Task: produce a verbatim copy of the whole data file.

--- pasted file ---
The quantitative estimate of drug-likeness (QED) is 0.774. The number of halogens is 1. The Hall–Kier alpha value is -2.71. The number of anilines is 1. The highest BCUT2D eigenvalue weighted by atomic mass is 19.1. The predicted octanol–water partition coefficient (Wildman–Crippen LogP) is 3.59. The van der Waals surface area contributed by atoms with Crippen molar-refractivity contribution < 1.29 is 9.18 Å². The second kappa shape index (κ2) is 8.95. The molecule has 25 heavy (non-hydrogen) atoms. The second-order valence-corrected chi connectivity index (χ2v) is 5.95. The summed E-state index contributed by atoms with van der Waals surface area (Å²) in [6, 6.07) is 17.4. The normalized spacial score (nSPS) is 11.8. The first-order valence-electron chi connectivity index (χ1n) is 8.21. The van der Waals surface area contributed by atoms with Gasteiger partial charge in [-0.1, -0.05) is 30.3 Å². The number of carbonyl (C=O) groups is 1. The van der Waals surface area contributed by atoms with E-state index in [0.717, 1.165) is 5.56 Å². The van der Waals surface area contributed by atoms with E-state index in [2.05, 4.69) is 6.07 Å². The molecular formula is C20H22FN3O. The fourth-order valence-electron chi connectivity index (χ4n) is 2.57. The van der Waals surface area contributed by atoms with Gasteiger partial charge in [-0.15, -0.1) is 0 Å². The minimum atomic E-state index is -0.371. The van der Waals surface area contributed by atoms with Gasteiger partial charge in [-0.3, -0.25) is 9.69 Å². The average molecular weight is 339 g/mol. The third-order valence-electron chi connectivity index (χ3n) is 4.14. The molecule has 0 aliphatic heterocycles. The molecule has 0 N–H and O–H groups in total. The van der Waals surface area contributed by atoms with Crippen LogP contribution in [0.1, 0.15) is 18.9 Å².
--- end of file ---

The quantitative estimate of drug-likeness (QED) is 0.774. The number of halogens is 1. The Hall–Kier alpha value is -2.71. The number of anilines is 1. The highest BCUT2D eigenvalue weighted by atomic mass is 19.1. The predicted octanol–water partition coefficient (Wildman–Crippen LogP) is 3.59. The van der Waals surface area contributed by atoms with Crippen molar-refractivity contribution < 1.29 is 9.18 Å². The second kappa shape index (κ2) is 8.95. The molecule has 25 heavy (non-hydrogen) atoms. The second-order valence-corrected chi connectivity index (χ2v) is 5.95. The summed E-state index contributed by atoms with van der Waals surface area (Å²) in [6, 6.07) is 17.4. The normalized spacial score (nSPS) is 11.8. The first-order valence-electron chi connectivity index (χ1n) is 8.21. The van der Waals surface area contributed by atoms with Gasteiger partial charge in [-0.1, -0.05) is 30.3 Å². The number of carbonyl (C=O) groups is 1. The van der Waals surface area contributed by atoms with E-state index in [0.717, 1.165) is 5.56 Å². The van der Waals surface area contributed by atoms with E-state index in [2.05, 4.69) is 6.07 Å². The molecular formula is C20H22FN3O. The fourth-order valence-electron chi connectivity index (χ4n) is 2.57. The van der Waals surface area contributed by atoms with Gasteiger partial charge in [-0.15, -0.1) is 0 Å². The minimum atomic E-state index is -0.371. The van der Waals surface area contributed by atoms with Gasteiger partial charge in [-0.3, -0.25) is 9.69 Å². The average molecular weight is 339 g/mol. The third-order valence-electron chi connectivity index (χ3n) is 4.14. The molecule has 0 aliphatic heterocycles. The molecule has 0 N–H and O–H groups in total. The van der Waals surface area contributed by atoms with Crippen LogP contribution in [0.1, 0.15) is 18.9 Å².